Lon Woodbury continues
With this national concern and activity as a backdrop, have you ever wondered why some legislation becomes law while other legislation languishes? Ignore your old high school civics lessons; they don't have much to do with it. In reality, the process most often used has been fine tuned over the decades, which consists of a few simple steps. When carried out successfully, not only does the legislation become law but the author of the legislation becomes famous. Bridges, schools and buildings are often subsequently named after him or her, and he/she is praised as a distinguished leader, all because he/she managed to get landmark legislation passed. The basis of all this opportunity for congressional fame and fortune is that we the voters want a problem fixed. That's what we elect him/her to do. Congressman Miller was obviously following these basic steps in his bid for Congressional fame by starting a process to solve a carefully crafted definition of a problem.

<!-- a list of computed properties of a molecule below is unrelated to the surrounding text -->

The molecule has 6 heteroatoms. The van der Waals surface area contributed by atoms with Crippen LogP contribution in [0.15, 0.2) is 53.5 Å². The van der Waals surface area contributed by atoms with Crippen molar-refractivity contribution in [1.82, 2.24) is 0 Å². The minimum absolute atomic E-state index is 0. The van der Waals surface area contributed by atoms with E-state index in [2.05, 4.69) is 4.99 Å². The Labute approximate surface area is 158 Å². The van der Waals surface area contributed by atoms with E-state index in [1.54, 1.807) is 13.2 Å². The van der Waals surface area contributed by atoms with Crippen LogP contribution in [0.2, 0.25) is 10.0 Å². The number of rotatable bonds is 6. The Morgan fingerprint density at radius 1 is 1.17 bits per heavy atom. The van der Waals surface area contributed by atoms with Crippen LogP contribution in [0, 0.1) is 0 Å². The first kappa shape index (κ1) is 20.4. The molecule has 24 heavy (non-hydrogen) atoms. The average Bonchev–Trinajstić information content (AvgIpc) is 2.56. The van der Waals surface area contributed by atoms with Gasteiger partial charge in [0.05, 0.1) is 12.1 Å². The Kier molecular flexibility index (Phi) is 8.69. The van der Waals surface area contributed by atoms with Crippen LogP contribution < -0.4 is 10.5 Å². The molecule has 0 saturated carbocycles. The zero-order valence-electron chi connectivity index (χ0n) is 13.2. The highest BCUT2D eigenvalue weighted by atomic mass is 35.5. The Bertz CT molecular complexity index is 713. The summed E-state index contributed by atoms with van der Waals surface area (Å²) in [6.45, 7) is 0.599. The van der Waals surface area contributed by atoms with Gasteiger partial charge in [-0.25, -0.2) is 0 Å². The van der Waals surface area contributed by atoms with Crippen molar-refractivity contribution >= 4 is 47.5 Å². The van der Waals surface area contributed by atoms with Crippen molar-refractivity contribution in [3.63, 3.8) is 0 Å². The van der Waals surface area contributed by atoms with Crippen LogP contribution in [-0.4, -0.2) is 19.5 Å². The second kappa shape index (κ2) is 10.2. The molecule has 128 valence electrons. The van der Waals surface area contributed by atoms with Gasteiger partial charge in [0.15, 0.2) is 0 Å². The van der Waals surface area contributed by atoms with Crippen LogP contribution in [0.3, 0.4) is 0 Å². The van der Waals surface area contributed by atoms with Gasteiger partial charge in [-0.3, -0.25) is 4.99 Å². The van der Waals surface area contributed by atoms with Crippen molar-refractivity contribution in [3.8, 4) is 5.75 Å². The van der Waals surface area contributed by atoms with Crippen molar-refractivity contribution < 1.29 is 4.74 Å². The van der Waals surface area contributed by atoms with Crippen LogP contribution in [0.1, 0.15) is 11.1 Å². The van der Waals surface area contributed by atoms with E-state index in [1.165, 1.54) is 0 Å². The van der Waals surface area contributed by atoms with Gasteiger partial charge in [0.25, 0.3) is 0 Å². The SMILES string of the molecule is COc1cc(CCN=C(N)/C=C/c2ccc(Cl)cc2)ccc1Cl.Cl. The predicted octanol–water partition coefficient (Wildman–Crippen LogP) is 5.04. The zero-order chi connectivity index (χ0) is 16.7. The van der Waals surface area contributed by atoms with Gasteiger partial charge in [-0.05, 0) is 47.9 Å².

Lon Woodbury explains

Step One:
Find a problem to fix! Find some tragedy, unjustness, abuse or similar thing that the average person would say, "That's not right!" This isn't hard. In an imperfect world where accidents and unforeseen events are around every corner, in a diverse country of a third of a billion people and having the benefit of 20/20 hindsight, opportunities are all around you.

Step Two:
Find a constituency. In this vast country, everybody is upset about something, and some of them can be enlisted in the good fight to conquer some perceived ill of the world through your legislation. Work with them and convince them you are on their side. If you are clever, you can even convince bitter enemies to join with each other to support you in solving this overriding concern you are refining.